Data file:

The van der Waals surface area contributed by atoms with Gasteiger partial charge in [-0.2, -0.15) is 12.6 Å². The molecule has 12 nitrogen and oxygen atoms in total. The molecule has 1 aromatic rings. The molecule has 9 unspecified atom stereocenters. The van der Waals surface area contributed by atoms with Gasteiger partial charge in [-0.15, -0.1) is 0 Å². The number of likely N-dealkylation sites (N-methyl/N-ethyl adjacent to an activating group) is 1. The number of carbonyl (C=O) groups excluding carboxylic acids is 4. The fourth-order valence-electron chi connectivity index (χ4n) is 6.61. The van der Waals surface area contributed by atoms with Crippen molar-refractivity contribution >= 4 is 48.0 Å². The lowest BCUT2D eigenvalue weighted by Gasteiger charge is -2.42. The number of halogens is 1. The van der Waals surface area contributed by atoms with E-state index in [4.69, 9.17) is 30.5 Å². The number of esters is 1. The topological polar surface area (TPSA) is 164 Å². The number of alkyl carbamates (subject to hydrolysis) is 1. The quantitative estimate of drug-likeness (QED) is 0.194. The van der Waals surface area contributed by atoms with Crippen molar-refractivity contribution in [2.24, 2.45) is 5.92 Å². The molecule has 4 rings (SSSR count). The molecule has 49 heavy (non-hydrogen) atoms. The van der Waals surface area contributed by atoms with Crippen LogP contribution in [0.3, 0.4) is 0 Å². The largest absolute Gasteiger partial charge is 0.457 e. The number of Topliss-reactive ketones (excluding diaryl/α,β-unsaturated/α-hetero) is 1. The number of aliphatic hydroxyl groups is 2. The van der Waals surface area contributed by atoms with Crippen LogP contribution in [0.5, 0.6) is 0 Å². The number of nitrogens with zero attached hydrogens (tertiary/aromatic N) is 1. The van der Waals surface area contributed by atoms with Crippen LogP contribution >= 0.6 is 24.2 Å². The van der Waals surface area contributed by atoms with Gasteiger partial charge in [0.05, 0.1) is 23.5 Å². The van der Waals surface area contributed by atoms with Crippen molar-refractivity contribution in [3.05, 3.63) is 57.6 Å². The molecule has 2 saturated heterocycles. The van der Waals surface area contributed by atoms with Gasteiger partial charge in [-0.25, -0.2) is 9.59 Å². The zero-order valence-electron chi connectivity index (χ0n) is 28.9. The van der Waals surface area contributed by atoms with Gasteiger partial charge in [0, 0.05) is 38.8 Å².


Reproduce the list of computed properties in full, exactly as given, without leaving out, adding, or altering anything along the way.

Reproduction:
The van der Waals surface area contributed by atoms with Gasteiger partial charge in [-0.2, -0.15) is 12.6 Å². The molecule has 12 nitrogen and oxygen atoms in total. The molecule has 1 aromatic rings. The molecule has 9 unspecified atom stereocenters. The van der Waals surface area contributed by atoms with Gasteiger partial charge in [-0.15, -0.1) is 0 Å². The number of likely N-dealkylation sites (N-methyl/N-ethyl adjacent to an activating group) is 1. The number of carbonyl (C=O) groups excluding carboxylic acids is 4. The fourth-order valence-electron chi connectivity index (χ4n) is 6.61. The van der Waals surface area contributed by atoms with Crippen molar-refractivity contribution >= 4 is 48.0 Å². The lowest BCUT2D eigenvalue weighted by Gasteiger charge is -2.42. The number of halogens is 1. The van der Waals surface area contributed by atoms with E-state index in [4.69, 9.17) is 30.5 Å². The number of esters is 1. The topological polar surface area (TPSA) is 164 Å². The number of alkyl carbamates (subject to hydrolysis) is 1. The quantitative estimate of drug-likeness (QED) is 0.194. The van der Waals surface area contributed by atoms with Crippen molar-refractivity contribution in [2.24, 2.45) is 5.92 Å². The molecule has 4 rings (SSSR count). The molecule has 49 heavy (non-hydrogen) atoms. The van der Waals surface area contributed by atoms with Crippen LogP contribution in [0.3, 0.4) is 0 Å². The largest absolute Gasteiger partial charge is 0.457 e. The number of Topliss-reactive ketones (excluding diaryl/α,β-unsaturated/α-hetero) is 1. The number of aliphatic hydroxyl groups is 2. The van der Waals surface area contributed by atoms with Crippen LogP contribution in [0.5, 0.6) is 0 Å². The number of nitrogens with zero attached hydrogens (tertiary/aromatic N) is 1. The van der Waals surface area contributed by atoms with Crippen LogP contribution >= 0.6 is 24.2 Å². The van der Waals surface area contributed by atoms with Gasteiger partial charge in [0.05, 0.1) is 23.5 Å². The van der Waals surface area contributed by atoms with Crippen molar-refractivity contribution in [3.05, 3.63) is 57.6 Å². The molecule has 2 saturated heterocycles. The van der Waals surface area contributed by atoms with Gasteiger partial charge in [-0.25, -0.2) is 9.59 Å². The zero-order valence-electron chi connectivity index (χ0n) is 28.9. The van der Waals surface area contributed by atoms with Gasteiger partial charge in [0, 0.05) is 38.8 Å².